Evan Charteris, art expert and leader of London's leading museums, wrote in 1927: "To live with Sargent's watercolors is to live with captured sunlight, with the luster of a bright, legible world, the flow of shadows and the burning atmosphere of midday." Although not reaching the levels of critical acclaim given to Winslow Homer, arguably the foremost American watercolorist, scholars note that Sargent completely mastered the technique of watercolor-transparencies and opacities-including the methods used by Homer.

Other work

As a concession to the insatiable demand for portraits, Sargent drew hundreds of these in the form of quick charcoal sketches, which he called "Mugs". Forty-six of these, made between 1890 and 1916, were exhibited at the Royal Society of Portrait Painters (London) in 1916.

All of Sargent's mural work is geographically located in the Boston area.

Upon his return to England in 1918 after a visit to the United States, Sargent was hired as a war artist by the Ministry of Information. In his large-format painting The Gassings and in multiple watercolors, he painted scenes from World War I.

In 1922 Sargent founded, along with Edmund Greacen, Walter Leighton Clark and others, the Grand Central Art Galleries in New York, and Sargent was active in them and their academy, the Grand Central School of Art, until his death in 1925. The Galleries exhibited a major retrospective of Sargent's work in 1924. Following this, he returned to England, where he died on April 14, 1925 of a heart condition. John Singer Sargent was buried in Brookwood Cemetery, near Woking, Surrey.

Several exhibitions were held in his memory: in Boston in 1925, at the Metropolitan Museum of Art in New York and at the Royal Academy and Tate Gallery in London in 1926. The Grand Central Art Galleries organized a posthumous exhibition in 1928 of previously unexhibited drawings and sketches from throughout his career.

Sargent was a bachelor who surrounded himself with family and friends. Among the artists with whom he associated were Dennis Miller Bunker, James Carroll Beckwith, Edwin Austin Abbey (who also worked on the Boston Public Library murals), Francis David Millet, and Claude Monet, whom Sargent portrayed. Between 1905 and 1914, Sargent's regular companion on his travels was the artist couple Wilfrid de Glehn and Jane Emmet de Glehn. The three enjoyed summers in France, Spain and Italy and appeared in each other's paintings.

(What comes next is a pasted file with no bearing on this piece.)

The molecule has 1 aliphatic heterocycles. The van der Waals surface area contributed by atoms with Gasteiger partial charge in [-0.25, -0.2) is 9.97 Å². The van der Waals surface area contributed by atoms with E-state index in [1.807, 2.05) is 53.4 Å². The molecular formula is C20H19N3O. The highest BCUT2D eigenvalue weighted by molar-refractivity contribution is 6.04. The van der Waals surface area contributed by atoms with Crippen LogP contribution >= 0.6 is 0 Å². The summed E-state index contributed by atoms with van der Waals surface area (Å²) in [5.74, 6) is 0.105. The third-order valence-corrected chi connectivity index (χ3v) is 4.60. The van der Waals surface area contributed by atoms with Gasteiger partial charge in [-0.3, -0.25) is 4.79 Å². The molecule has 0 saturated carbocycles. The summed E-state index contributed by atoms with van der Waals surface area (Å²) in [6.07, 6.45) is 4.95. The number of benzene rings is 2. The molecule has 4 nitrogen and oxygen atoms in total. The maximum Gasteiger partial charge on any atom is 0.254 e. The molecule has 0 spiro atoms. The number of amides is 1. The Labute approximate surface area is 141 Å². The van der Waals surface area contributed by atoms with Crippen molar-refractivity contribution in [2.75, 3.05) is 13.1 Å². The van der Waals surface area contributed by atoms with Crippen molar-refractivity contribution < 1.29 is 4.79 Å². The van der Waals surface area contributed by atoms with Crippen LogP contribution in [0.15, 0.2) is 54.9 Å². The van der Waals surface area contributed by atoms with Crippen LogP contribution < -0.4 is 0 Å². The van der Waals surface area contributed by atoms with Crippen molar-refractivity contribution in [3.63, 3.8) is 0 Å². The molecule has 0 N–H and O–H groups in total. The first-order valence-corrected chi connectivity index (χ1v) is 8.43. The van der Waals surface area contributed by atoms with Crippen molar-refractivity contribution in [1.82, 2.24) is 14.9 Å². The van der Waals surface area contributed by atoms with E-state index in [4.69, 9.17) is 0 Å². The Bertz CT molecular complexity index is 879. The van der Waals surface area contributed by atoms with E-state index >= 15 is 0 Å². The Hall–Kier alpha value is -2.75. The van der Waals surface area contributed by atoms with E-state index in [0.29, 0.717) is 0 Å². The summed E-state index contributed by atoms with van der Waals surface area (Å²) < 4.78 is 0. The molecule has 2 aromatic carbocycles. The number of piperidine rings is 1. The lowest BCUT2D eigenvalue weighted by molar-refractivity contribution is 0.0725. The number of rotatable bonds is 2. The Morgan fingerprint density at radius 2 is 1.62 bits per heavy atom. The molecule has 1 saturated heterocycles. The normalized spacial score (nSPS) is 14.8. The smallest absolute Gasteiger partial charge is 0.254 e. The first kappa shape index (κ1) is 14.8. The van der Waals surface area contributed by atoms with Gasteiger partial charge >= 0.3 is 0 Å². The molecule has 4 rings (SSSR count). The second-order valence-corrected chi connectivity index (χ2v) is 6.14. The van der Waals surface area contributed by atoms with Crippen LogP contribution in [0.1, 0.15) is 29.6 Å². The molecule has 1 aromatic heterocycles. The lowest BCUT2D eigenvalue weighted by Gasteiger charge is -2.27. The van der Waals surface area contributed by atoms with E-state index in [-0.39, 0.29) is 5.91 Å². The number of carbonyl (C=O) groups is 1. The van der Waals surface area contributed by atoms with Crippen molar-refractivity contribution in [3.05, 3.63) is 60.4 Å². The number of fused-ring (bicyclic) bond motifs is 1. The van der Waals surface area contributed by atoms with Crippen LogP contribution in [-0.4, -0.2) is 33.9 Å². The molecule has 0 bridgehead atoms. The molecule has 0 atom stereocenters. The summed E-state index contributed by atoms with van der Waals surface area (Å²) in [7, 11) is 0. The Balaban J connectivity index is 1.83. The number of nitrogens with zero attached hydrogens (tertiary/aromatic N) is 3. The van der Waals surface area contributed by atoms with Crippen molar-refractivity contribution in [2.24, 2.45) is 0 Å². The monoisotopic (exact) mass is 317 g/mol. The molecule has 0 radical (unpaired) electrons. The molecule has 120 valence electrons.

Throughout his life, Sargent maintained a lifelong friendship with fellow painter Paul César Helleu, whom he met in Paris in 1878, when Sargent was 22 and Helleu was 18. Sargent's circle of friends also included Henry James, Isabella Stewart Gardner (who commissioned and purchased works by Sargent, and asked his advice on other purchases, see Isabella Stewart Gardner Museum).

Sargent was extremely jealous of his private life, although the painter Jacques-Émile Blanche, who was one of his first models, said after his death that Sargent's sex life "was notoriously scandalous in Paris and Venice. He was a sexual obsessive." The truth about this has never been determined. Some scholars have suggested that Sargent was homosexual. He had personal relationships with Prince Edmond de Polignac and Count Robert de Montesquiou. His male nudes reveal an artistic sensitivity to the male psyche and sensuality; this can be particularly noted in the portrait of Thomas E. McKeller, in Tommies Bathing, the nude drawings of Hell and Judgement, and his portraits of young men, such as Bartholomy Maganosco and Head of Olimpio Fusco. However, he also had many female friendships, while an equal sensuality is seen in his studies and portraits of women (especially Egyptian Girl, 1891). Art historian Deborah Davis suggests that Sargent's interest in women he considered exotic-Rosina Ferrara, Amélie Gautreau, and Judith Gautier-was due to a whim that transcended aesthetic appreciation. The possibility of an affair with Louise Burkhardt, the model for Lady in the Rose, is accepted by scholars of Sargent's life.

At a time when art was centered on Impressionism, Fauvism, and Cubism, Sargent developed his own personal interpretation of realism, brilliantly reminiscent of Velázquez, Van Dyck, and Gainsborough. His apparent facility for reinterpreting the masters in a contemporary manner provided him with an uninterrupted series of portrait commissions that he developed with outstanding virtuosity, earning him the sobriquet "the Van Dyck of our times."